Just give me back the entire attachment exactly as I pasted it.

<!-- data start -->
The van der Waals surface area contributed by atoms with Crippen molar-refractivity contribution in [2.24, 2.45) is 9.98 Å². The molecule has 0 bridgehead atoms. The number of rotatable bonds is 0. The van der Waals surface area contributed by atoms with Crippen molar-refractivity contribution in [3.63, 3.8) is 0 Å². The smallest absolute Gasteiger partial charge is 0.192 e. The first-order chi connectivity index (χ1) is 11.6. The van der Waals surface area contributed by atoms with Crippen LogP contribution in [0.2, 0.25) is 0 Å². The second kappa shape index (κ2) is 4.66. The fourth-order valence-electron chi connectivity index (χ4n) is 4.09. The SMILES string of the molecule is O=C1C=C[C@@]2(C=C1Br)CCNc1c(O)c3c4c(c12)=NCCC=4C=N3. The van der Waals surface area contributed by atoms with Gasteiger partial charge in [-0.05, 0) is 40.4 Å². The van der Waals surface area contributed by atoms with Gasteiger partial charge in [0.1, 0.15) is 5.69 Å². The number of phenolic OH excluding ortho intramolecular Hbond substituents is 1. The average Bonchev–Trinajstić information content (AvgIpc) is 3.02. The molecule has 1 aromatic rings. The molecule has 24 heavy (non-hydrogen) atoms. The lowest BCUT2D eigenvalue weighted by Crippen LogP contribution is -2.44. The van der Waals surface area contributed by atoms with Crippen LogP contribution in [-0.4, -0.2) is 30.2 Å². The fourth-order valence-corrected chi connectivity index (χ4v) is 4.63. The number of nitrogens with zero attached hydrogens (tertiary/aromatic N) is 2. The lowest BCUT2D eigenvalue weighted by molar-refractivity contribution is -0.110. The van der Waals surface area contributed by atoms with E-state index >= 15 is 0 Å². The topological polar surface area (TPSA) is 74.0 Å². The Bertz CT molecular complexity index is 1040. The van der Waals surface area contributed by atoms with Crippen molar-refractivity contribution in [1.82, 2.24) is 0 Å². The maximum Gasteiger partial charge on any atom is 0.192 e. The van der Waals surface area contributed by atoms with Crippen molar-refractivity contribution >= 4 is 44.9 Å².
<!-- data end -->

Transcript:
The van der Waals surface area contributed by atoms with Crippen molar-refractivity contribution in [2.24, 2.45) is 9.98 Å². The molecule has 0 bridgehead atoms. The number of rotatable bonds is 0. The van der Waals surface area contributed by atoms with Crippen molar-refractivity contribution in [3.63, 3.8) is 0 Å². The smallest absolute Gasteiger partial charge is 0.192 e. The first-order chi connectivity index (χ1) is 11.6. The van der Waals surface area contributed by atoms with Crippen LogP contribution in [0.2, 0.25) is 0 Å². The second kappa shape index (κ2) is 4.66. The fourth-order valence-electron chi connectivity index (χ4n) is 4.09. The SMILES string of the molecule is O=C1C=C[C@@]2(C=C1Br)CCNc1c(O)c3c4c(c12)=NCCC=4C=N3. The van der Waals surface area contributed by atoms with Gasteiger partial charge in [-0.05, 0) is 40.4 Å². The van der Waals surface area contributed by atoms with Gasteiger partial charge in [0.1, 0.15) is 5.69 Å². The number of phenolic OH excluding ortho intramolecular Hbond substituents is 1. The average Bonchev–Trinajstić information content (AvgIpc) is 3.02. The molecule has 1 aromatic rings. The molecule has 24 heavy (non-hydrogen) atoms. The lowest BCUT2D eigenvalue weighted by Crippen LogP contribution is -2.44. The van der Waals surface area contributed by atoms with Crippen LogP contribution in [-0.4, -0.2) is 30.2 Å². The fourth-order valence-corrected chi connectivity index (χ4v) is 4.63. The number of nitrogens with zero attached hydrogens (tertiary/aromatic N) is 2. The lowest BCUT2D eigenvalue weighted by molar-refractivity contribution is -0.110. The van der Waals surface area contributed by atoms with E-state index >= 15 is 0 Å². The topological polar surface area (TPSA) is 74.0 Å². The Bertz CT molecular complexity index is 1040. The van der Waals surface area contributed by atoms with Crippen molar-refractivity contribution in [1.82, 2.24) is 0 Å². The maximum Gasteiger partial charge on any atom is 0.192 e. The van der Waals surface area contributed by atoms with Crippen molar-refractivity contribution >= 4 is 44.9 Å².